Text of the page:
During my clinical rotation for my doctoral education, six years ago, I realized there was a disconnect between the patient and the healthcare system: far too often patients’ rights were not being respected, especially the rights that patients had to exercise to provide input into their care and treatment – what they were being afforded was not always matching what the law required. Clinicians were, at times, making decisions based on what the clinicians’ beliefs were versus patients’ values, organizational policy, or in some cases the law. This is obviously not patient-directed care focused on safety and protecting patient rights. It was not that clinicians were purposefully ignoring the right thing to do – they were at times ill informed.
It was at this point the light bulb came on. Those who had this knowledge (which by the way you could only get from completing an advanced degree in ethics) were not typically employed in the organization because it was not a billable service. Therefore, facilities might attempt a campaign to draw attention but providing consistent patient-directed care really depended on who taught or mentored and on the culture of the organization, versus, the law or individual policies.
I believed I had a way to address this problem; therefore, I founded ICBioethics to provide a way for organizations to solve this dilemma and gain a foundation to transform their organizations into organizations with a culture that promotes patient safety and affirms patients’ rights, which can be modeled, communicated, and reinforced by using the right approach. The importance of these three critical activities, modeling, communicating, and reinforcing, cannot be discounted.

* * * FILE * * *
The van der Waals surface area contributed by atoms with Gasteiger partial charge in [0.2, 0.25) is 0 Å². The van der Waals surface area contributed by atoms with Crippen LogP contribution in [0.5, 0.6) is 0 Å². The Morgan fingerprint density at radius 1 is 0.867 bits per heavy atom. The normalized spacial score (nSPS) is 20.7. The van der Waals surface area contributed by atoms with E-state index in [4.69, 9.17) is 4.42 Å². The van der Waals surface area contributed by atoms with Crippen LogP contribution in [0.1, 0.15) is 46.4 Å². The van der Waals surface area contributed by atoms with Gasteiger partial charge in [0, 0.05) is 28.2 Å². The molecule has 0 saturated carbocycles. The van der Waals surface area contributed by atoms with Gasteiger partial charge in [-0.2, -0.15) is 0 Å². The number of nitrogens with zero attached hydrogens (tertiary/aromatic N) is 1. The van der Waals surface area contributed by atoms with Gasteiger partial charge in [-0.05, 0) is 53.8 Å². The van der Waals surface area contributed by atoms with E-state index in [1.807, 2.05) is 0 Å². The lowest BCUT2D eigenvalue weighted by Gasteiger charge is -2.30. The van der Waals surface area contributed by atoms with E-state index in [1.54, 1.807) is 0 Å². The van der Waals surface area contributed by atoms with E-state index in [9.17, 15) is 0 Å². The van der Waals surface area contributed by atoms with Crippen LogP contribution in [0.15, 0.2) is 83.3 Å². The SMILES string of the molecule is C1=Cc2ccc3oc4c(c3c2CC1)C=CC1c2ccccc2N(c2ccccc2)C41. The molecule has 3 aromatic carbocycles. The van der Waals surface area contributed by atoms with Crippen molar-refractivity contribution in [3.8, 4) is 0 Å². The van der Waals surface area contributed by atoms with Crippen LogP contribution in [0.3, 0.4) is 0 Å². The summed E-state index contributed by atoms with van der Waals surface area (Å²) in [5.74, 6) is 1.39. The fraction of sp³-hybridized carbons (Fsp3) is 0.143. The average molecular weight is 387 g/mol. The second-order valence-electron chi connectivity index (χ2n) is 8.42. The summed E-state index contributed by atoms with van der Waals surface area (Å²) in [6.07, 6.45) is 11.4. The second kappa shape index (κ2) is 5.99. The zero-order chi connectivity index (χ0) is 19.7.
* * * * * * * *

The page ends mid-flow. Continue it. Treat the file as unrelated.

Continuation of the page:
Early in 2016, the U. S. Government Accountability Office released a report on patient safety saying, “Some hospital officials indicated that they introduced extensive training for hospital staff on the elements necessary for a strong patient safety culture. These elements include empowering staff at all levels to speak up about potential patient safety concerns, such as observed deviations from established patient safety practices, and setting an expectation that managers and staff respond positively to those concerns. Hospital officials noted that they model and reinforce these expectations on an ongoing basis and also monitor staff engagement on patient safety issues through staff surveys.”
Now I know that you inherently understand this . . . . I believe that all of you listening are genuinely committed to having safer organizations – I am just suggesting that the commitment to patient safety needs to begin with patient-directed care – that is, care driven by the patients’ beliefs, goals and values and a willingness to know and safeguard patients’ rights.